The benefits are threefold:

1. Users getting adjusted (i.e. accepting) to computerisation of libraries, would help them use the library facilities better.

2. The workload and stress on the librarians (specially the reference librarian) owing to users (not adjusted to the computer facilities) seeking help and assistance would be minimised.

3. Library staff would also be able to provide better service by having adjusted to the computerisation of libraries and would be able to provide better support to users by having mastered the advantages of computer offered facilities.

Resistant behaviors

(Ranters, 1989)

1. Aggressive behavior expressed as an attack toward the computer;

2. Protective behavior where employees blame coputer for mistakes; and

3. Avoidance behavior when employees continue as if the computer did not exist.



The Disadvantages of Owning A Computer

1: Kitty-cat now has several new cords to play with.

2: Each new piece of hardware or software somehow interferes with EVERY other currently setup hardware or software – forcing you to spend days on that “will take 1/2 hour to install” upgrade.

3: This fabulous new program that you just bought takes up 20Meg of hard-drive space.  The product is always packaged on 360K floppy disks, uncompressed – all 60 of them!!

4: Disk #59 of the above -always- has a problem and aborts the entire installation process….

5: You learn how unreliable the electric company really is just before you save your 15-page document.

6: You’ve found you have purchased something that takes more of your money than the grocery bills….

7: ….this is offset by the fact you spend all of your time in the “computer room” now – so you never eat anymore anyway.

8: The most exercise you get anymore is flipping through the new computer catalog or for a visit the local software outlets.

9: The electric company starts sending you ‘awards’ for making the “top 10 fastest moving meter needles” list….

10: …the phone company does also soon after you buy a modem.

11: A month after buying that new “state of the art” system, you see an advertisement for one that costs less and does more!

12: That “state of the art” system can’t balance your checking account to agree with the bank’s statement.

13: You begin to wonder why you didn’t just buy a Nintendo like all of the other people in the neighborhood….

14: All that happens when you drop-kick the computer across the room in disgust is you hurt your foot.  You wind up in the hospital where you don’t have access to the system and for about three hours (only) you are happy about it….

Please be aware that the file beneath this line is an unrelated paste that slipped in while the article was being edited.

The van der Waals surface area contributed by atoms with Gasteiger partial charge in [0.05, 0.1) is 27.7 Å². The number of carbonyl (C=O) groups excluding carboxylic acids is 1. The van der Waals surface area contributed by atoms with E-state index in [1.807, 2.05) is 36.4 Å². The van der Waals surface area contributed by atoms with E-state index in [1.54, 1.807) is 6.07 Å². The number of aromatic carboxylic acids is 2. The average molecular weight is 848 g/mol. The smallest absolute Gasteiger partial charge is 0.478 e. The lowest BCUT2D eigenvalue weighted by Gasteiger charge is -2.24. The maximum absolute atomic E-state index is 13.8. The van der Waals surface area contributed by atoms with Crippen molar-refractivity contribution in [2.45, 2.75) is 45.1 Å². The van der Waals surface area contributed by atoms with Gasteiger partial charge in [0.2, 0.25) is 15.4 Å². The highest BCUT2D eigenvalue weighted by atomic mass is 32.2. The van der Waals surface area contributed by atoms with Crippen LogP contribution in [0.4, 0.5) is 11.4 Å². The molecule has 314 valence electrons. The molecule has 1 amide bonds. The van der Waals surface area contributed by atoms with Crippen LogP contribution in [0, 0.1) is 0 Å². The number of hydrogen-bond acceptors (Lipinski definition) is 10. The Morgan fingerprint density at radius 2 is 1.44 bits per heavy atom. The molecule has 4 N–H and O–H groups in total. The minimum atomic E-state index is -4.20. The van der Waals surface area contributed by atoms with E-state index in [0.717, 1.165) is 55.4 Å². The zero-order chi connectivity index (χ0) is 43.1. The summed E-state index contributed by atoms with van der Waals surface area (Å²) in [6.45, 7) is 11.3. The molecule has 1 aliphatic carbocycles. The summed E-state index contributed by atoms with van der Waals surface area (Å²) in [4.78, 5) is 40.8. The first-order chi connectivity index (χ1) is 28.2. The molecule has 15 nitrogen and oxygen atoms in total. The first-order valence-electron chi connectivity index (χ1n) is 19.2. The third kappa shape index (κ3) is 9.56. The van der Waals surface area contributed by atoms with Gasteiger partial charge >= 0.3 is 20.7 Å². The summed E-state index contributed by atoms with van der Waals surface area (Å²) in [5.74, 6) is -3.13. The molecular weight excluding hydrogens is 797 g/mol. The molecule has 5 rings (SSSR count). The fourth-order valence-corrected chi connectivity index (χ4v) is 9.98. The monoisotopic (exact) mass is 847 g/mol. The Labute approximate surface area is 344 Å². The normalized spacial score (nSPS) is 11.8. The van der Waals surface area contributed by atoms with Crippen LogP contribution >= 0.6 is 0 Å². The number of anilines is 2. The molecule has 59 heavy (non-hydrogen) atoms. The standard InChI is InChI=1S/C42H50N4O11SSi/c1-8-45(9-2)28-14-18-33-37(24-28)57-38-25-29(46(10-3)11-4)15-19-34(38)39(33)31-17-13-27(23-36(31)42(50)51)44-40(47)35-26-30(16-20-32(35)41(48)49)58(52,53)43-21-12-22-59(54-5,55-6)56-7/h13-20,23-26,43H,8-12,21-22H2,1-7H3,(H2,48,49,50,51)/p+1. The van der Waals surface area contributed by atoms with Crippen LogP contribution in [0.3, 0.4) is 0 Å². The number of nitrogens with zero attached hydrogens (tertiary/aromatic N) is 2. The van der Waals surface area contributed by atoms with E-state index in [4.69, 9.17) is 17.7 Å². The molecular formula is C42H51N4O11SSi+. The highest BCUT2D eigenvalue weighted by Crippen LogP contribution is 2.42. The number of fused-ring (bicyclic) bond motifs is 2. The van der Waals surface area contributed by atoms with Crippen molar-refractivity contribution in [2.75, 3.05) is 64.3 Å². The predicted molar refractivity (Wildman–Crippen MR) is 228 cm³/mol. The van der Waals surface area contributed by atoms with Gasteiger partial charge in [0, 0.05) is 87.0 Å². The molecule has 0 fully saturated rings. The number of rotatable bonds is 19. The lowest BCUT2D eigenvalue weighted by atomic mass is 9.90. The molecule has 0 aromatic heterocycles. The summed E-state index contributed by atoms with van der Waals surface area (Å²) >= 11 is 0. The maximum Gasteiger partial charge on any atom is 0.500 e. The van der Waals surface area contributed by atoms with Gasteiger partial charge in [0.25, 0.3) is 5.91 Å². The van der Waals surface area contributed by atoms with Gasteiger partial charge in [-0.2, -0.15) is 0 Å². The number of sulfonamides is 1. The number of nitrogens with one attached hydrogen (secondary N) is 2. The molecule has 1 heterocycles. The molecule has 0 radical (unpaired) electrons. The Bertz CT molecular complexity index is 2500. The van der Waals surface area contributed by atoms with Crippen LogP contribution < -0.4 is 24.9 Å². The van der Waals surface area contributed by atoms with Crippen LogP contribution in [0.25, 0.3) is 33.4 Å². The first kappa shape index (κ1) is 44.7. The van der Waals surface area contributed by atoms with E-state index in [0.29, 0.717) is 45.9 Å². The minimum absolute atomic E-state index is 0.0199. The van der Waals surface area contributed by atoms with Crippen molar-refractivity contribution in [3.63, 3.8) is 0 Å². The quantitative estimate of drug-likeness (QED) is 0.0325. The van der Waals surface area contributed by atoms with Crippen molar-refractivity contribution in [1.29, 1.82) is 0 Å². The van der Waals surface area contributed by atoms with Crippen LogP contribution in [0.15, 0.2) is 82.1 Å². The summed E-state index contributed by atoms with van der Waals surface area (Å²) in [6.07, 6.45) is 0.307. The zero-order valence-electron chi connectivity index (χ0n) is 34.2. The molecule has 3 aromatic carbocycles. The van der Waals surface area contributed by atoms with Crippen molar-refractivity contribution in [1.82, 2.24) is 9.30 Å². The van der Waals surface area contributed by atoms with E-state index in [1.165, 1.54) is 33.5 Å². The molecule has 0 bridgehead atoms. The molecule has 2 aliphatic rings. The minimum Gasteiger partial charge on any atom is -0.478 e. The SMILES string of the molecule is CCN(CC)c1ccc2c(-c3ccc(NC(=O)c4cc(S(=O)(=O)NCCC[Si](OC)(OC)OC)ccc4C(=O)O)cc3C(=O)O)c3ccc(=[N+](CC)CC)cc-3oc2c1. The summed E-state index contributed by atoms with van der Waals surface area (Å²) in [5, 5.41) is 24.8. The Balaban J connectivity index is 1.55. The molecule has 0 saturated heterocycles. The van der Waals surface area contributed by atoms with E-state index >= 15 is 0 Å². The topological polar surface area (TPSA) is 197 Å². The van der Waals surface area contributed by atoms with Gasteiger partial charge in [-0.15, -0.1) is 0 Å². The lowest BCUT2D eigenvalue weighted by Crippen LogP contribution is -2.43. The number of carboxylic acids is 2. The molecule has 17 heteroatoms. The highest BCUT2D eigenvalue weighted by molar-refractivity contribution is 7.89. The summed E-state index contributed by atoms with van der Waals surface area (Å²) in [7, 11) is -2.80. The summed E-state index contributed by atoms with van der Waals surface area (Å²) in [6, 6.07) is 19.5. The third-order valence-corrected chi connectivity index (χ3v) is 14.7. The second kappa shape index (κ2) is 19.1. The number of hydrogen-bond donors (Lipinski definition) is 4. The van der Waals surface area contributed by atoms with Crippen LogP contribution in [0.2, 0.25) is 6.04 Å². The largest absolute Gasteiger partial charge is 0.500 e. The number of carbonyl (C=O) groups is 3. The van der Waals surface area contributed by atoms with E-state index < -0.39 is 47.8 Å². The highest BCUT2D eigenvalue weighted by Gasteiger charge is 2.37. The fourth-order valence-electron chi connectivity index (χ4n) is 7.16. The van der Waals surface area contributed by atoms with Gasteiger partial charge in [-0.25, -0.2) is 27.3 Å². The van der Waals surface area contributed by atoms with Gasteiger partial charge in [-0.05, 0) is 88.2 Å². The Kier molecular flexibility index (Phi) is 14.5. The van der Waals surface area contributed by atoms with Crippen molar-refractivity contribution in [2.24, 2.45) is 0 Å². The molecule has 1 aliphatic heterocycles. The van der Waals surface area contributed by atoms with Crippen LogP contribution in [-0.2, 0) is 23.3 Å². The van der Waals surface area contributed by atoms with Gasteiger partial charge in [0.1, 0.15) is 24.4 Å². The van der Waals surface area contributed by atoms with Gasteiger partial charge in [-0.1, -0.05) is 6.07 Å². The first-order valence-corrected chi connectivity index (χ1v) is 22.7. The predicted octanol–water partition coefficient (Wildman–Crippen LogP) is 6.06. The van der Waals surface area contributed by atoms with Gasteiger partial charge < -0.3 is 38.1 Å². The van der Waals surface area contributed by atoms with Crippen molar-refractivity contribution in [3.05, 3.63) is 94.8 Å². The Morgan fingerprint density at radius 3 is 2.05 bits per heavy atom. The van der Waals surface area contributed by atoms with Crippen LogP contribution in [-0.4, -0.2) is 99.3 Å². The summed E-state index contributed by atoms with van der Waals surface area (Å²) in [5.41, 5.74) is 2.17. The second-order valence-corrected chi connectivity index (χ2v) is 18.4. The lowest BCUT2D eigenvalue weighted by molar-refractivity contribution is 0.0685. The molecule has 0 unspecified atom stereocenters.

15: The people at work avoid you and you hear rumors about, “that person who ‘points and clicks the mouse'”.

16: The few people at work who -don’t- avoid you, consider you to be a “computer genius” and want you to advise them how to solve all of their computers problems and/or go to their house and do it for FREE.

17: You realize that all of the computer programmers have rigged the games which you’ve bought to always let the COMPUTER win.

18: Your spouse, kids, pets, etc. -ALWAYS- know right where to find you if they need you…..

19: …so you end up buying a Nintendo anyway, to give THEM something to do so they will leave you alone!

20: Before long, you find your spouse, kids, pets, etc. have now abandoned the Nintendo and have taken over the computer.  You no longer get to be in the “computer room”, but have decided it’s not so bad playing Nintendo!  The only bad part is when the spouse, kids, pets, etc. get tired of the computer (in about a week), you’ll lose the use of the Nintendo and have to go back to using the computer!

Retrieved from http://www.crosswalk.com/fun/computers-internet/1357972/



  • Brown, A. G., Weingart, S., Johnson, J. R. J., Dance, B., (2004) Librarians don’t bite: assessing library orientation for freshmen. Reference Services Review. Vol. 32, No. 4, pp. 394-403. Retrieved November 4, 2008, from the Emerald database.
  • Chien, T. (2008) Factors Influencing Computer Anxiety and Its Impact on E-Learning Effectiveness: A Review of Literature.
  • Gilbert, D., Lee-Kelley, L., Barton, M. (2003) Technophobia, gender influences and consumer decision-making for technology-related products. European Journal of Innovation Management. Vol.6, No. 4, pp.253-263. Retrieved November 4, 2008, from the Emerald database.
  • Hemby, V. K., (1999) The Impact of Keyboarding Sill on Computer Anxiety in End Users. Office Systems Research Journal. Vol. 17, No. 1,

Sorry I don’t have any further APA reference for this source.

  • Sami, L. K. and Pangannaiah, N. B. (2006) “Technostress” A literature survey on the effect of information technology on library users. Library Review. Vol. 55, No. 7, pp.429-439. Retrieved November 4, 2008 from Emerald database.


Other useful resources:

  • Henry, J. W. (1994) Resistance to Computer-based Technology in the Workplace. Executive Development.  Vol. 7, No. 1, pp. 20-23. Retrieved November 4, 2008, from Computer database.